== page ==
Moving the Cotton:
A Point Counterpoint on the Iraq Occupation

The following remarks by an Occupation spokesperson are commented on (in italics) by Ahmed Khurrufa, 32, an Iraqi friend of the Voices in the Wilderness (VITW) team in Baghdad. Source: VITW.

Since George Bush declared an end to major combat on May 1…the first battalion of the new Iraqi Army has graduated and is on active duty. Over 60,000 Iraqis now provide security to their fellow citizens.

But we’ve never felt more insecure. Though the security is improving (regardless of bombing and terrorist attacks. I am only referring to robbery and kidnapping), Baghdad is still far from being a safe city. I started using my (relatively new) car a few weeks ago after having kept it in my garage for about six months. I still never go out alone, and I know many who have not returned to using their new cars yet. It’s been over eight months now [since the invasion] and it’s still far from being safe enough.

Nearly all of Iraq’s courts are functioning. The Iraqi judiciary is fully independent.

We certainly hope so, but no one is sure about that yet. Only time can prove whether our judiciary system is really independent and just.

On October 6, power generation hit 4,518 megawatts (MW) – exceeding the pre-war average.

Unfortunately I’m not sure of the number for the pre-war average, but let me give you some facts:

• Iraq’s power generation was about 10,000 MW before the first Gulf War in 1991.

• Now, Iraq’s power need is about 20,000 MW, and the 4,518 MW is only about a quarter of what we need. So the best we’ll have is about six hours a day during peak seasons.

• Before the war, Baghdad used to have an average of 18-24 hours a day in mid-summer and mid-winter. And it was almost full time during autumn and spring. Now, as an average, we have electricity about eight hours a day.

• The construction of any major power generation plant (in the range of a thousand MW) takes from three to five years. So far no such action has been taken or even considered. So we can’t expect any noticeable improvement for some years to come.

All 22 universities and 43 technical institutes and colleges are open, as are nearly all primary and secondary schools.

That’s true. But every now and then a school gets a warning about a bomb. So many parents are afraid to send their kids to schools, and when they do so, they are deeply worried. Most of the university laboratories were looted, but new ones have not been prepared yet.

By October 1, Coalition forces had rehabbed over 1,500 schools – 500 more than their target.

As for schools, well, Kathy [Kelly] has replied to that accurately: “Several articles have already been written about the poor quality of school rehabs. Loads of paint have been applied so that buildings look better from the outside, but inside there hasn’t been adequate rehab of plumbing systems, water systems, and insulation from rain.”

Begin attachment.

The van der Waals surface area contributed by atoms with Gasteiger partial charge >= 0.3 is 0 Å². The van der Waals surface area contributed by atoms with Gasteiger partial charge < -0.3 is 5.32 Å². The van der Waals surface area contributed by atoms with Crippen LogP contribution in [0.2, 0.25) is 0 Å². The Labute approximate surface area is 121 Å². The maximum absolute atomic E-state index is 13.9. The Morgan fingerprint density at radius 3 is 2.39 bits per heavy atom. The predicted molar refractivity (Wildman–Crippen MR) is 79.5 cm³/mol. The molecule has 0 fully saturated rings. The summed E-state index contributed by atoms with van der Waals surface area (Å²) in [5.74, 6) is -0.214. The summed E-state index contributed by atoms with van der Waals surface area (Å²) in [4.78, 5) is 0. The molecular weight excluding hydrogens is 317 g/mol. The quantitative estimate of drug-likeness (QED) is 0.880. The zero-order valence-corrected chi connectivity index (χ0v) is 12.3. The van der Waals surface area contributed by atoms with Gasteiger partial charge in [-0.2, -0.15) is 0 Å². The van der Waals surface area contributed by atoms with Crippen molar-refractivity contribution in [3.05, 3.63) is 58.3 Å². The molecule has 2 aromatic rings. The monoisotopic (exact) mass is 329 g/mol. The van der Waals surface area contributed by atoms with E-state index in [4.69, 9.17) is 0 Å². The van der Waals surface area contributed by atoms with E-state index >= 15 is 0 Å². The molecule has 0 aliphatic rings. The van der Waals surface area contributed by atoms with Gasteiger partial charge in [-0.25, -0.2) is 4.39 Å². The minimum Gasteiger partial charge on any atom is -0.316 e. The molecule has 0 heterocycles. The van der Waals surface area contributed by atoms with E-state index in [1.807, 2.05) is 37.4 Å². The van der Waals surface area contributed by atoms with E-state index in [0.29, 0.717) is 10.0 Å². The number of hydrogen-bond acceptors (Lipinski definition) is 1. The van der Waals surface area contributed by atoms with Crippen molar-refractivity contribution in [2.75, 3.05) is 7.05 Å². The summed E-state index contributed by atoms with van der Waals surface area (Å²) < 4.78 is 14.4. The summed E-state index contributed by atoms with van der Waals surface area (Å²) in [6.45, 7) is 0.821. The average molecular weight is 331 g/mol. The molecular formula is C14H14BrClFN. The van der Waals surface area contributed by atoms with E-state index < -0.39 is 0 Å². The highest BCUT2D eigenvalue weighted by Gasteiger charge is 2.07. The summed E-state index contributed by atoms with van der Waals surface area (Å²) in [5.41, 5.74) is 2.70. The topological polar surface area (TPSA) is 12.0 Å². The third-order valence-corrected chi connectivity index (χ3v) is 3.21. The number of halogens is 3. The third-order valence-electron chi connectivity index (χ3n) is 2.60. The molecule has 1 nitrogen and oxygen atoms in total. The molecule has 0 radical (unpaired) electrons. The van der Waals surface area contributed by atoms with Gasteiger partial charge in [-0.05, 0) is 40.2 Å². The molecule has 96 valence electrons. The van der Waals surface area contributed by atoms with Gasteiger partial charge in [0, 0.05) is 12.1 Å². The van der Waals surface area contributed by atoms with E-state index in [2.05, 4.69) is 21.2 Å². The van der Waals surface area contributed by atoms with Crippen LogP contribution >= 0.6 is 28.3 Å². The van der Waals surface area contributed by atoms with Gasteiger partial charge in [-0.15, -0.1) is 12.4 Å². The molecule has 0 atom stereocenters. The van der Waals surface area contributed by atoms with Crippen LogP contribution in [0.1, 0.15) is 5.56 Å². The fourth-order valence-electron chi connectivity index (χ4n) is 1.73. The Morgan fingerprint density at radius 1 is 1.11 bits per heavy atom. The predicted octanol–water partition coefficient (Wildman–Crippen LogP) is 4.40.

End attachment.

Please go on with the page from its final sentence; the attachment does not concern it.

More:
Small amounts of money were given to contractors without monitoring. The contractors did some fixing, especially painting, and stole the rest of the money. End of story.

Teachers earn from 12 to 25 times their former salaries.


True, but the extra money is being spent in ways that did not exist before. People are spending money to subscribe for a few amperes to get some electricity from the large generators that can be found in many neighborhoods now. An ampere is sold for about $2-3 a month. So for the minimum useful amount of five amperes, one will have to pay $10-15 a month. (A teacher’s salary now ranges from $60-120 a month, maybe a little bit more.) Those who are not willing to stand in the fuel queue will have to buy fuel in the black market for about 20 times its official price. The same for kerosene. Many things like meat and vegetables are almost double their previous prices.

Only electrical equipment and cars got cheaper; everything else got more expensive, eating the few extra bucks that were given.

We have restored over three-quarters of pre-war phone services and over two-thirds of the potable water production.

The telephone lines that are working now are basically those that had not been damaged in the first place. After about eight months, only about 15% of those damaged have been restored. No one expected fixing phone service to take that long.

As for water, well, it’s too vital. You didn’t expect the US to leave us without water…or did you?

The wheels of commerce are turning. From bicycles to satellite dishes to cars and trucks, businesses are coming to life in all major cities and towns.

That’s something I’ve always wanted to comment on.

Allowing tens of thousands of air conditioners to come into the country (tax-free) when we have an extreme shortage of power generation is not a smart thing to do. I don’t know if you know this, but a single air conditioning unit consumes about 15 amperes, while all our house consumes about ten amperes.